[1975:] Printed in 'Come all ye bold miners', this version was learned by Dick Gaughan [...] from Geordie Hamilton.
In every war pitmen have been among the first to volunteer and have often suffered very heavy casualties. In the First World War, for example, almost a fifth of the total labour-force - 191,170 miners - had volunteered between August 1914 and February 1915. What happened to many of them can be seen from inspecting the war memorials of any mining village. (Notes 'The Bonnie Pit Laddie')
[1976:] The origins of this song are obviously Scottish. I have never heard it sung here although it was collected years ago by Sam Henry in Ulster. Andy first heard it sung to a different air, by Dick Gaughan, and it is also sung to a third air similar to that of Erin Go Bragh. (Frank Harte, notes 'Andy Irvine & Paul Brady')
[1977:] Woodhall: presumably a village near the Calder in Scotland [...]. It is not uncommon for the thoughts of a woman to go out to her loved one in danger on the battlefield, but it is rare for a song to present the reverse process. Here an ex-miner called Dunsmore (Dinsmore in some versions) is wounded in battle, and his thoughts go to past happiness with his sweetheart. One version at least has a happy ending, for Annie sets out at the end to marry him (John Ord, 'The Bothy Songs of Aberdeen, Banff and Moray, Angus and the Mearns', Paisley, 1930, p. 310). In the same version mention is made of 'the laddie that wears the red coat', which allows us to date the song only very vaguely. It has a timeless quality, and would not be out of place in any of the campaigns covered by this book. Our version comes from Geordie Hamilton of Kirkintilloch, Lanarkshire, via the singing of Dick Gaughan on the record, 'The Bonnie Pit Laddie' (Topic, 1975). (Palmer, Soldier 230)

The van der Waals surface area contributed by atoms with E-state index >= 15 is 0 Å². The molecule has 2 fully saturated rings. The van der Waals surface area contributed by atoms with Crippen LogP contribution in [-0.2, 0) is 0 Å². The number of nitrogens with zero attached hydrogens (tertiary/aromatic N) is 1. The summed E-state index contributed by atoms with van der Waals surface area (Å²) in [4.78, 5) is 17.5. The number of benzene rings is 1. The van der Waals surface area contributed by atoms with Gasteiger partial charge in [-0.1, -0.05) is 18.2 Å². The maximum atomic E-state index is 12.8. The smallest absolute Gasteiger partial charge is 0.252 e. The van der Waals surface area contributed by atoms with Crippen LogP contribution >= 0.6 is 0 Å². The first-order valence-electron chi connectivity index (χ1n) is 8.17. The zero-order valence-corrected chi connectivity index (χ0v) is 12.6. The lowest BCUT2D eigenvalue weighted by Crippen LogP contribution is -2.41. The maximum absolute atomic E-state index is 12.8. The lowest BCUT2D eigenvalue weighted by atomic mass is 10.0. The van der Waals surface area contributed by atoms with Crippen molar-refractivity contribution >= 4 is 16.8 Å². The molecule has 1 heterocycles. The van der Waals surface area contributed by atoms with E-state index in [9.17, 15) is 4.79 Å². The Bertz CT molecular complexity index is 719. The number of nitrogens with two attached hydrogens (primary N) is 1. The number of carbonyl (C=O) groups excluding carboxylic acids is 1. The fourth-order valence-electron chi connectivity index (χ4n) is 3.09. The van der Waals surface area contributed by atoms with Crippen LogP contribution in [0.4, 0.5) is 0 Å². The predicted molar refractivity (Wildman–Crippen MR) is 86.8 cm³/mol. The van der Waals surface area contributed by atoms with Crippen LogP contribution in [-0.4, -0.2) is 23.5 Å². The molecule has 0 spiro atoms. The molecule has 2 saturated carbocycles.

[1988:] [The] coal-miners [are] among the most class-conscious, and also patriotic, of all British workers. By mid-1915, perhaps one quarter of the workforce had enlisted. Later on miners had to be "combed out" of the army, so that coal production could be maintained. (Winter, The Experience of World War I, 119)
[1988:] This song is Scottish in origin and though I learned it from Sam Henry's collection of songs from the North of Ireland, I have never heard it sung there. (Andy Irvine, Aiming For the Heart 24)